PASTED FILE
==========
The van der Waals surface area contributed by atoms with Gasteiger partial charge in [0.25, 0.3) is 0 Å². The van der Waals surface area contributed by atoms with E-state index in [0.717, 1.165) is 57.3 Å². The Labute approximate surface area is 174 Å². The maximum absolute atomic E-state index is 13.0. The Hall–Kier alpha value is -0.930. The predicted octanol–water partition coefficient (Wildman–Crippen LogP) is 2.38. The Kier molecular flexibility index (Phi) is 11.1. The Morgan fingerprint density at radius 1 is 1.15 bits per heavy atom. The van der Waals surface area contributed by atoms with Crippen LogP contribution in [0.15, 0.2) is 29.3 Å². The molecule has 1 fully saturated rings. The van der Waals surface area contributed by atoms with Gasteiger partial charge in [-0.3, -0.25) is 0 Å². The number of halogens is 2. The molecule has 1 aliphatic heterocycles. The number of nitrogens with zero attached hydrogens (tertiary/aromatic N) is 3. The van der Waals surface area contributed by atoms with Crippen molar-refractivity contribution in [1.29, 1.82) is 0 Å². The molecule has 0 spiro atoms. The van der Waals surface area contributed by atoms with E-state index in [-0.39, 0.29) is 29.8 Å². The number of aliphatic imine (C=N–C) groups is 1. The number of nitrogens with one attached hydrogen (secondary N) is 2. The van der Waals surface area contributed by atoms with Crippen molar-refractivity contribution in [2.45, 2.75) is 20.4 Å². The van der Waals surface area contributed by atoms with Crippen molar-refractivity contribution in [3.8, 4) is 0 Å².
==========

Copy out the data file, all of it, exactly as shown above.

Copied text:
The van der Waals surface area contributed by atoms with Gasteiger partial charge in [0.25, 0.3) is 0 Å². The van der Waals surface area contributed by atoms with E-state index in [0.717, 1.165) is 57.3 Å². The Labute approximate surface area is 174 Å². The maximum absolute atomic E-state index is 13.0. The Hall–Kier alpha value is -0.930. The predicted octanol–water partition coefficient (Wildman–Crippen LogP) is 2.38. The Kier molecular flexibility index (Phi) is 11.1. The Morgan fingerprint density at radius 1 is 1.15 bits per heavy atom. The van der Waals surface area contributed by atoms with Crippen LogP contribution in [0.15, 0.2) is 29.3 Å². The molecule has 1 fully saturated rings. The van der Waals surface area contributed by atoms with Gasteiger partial charge in [-0.3, -0.25) is 0 Å². The number of halogens is 2. The molecule has 1 aliphatic heterocycles. The number of nitrogens with zero attached hydrogens (tertiary/aromatic N) is 3. The van der Waals surface area contributed by atoms with Crippen molar-refractivity contribution in [1.29, 1.82) is 0 Å². The molecule has 0 spiro atoms. The van der Waals surface area contributed by atoms with E-state index in [-0.39, 0.29) is 29.8 Å². The number of aliphatic imine (C=N–C) groups is 1. The number of nitrogens with one attached hydrogen (secondary N) is 2. The van der Waals surface area contributed by atoms with Crippen molar-refractivity contribution in [2.45, 2.75) is 20.4 Å². The van der Waals surface area contributed by atoms with Crippen molar-refractivity contribution in [3.8, 4) is 0 Å².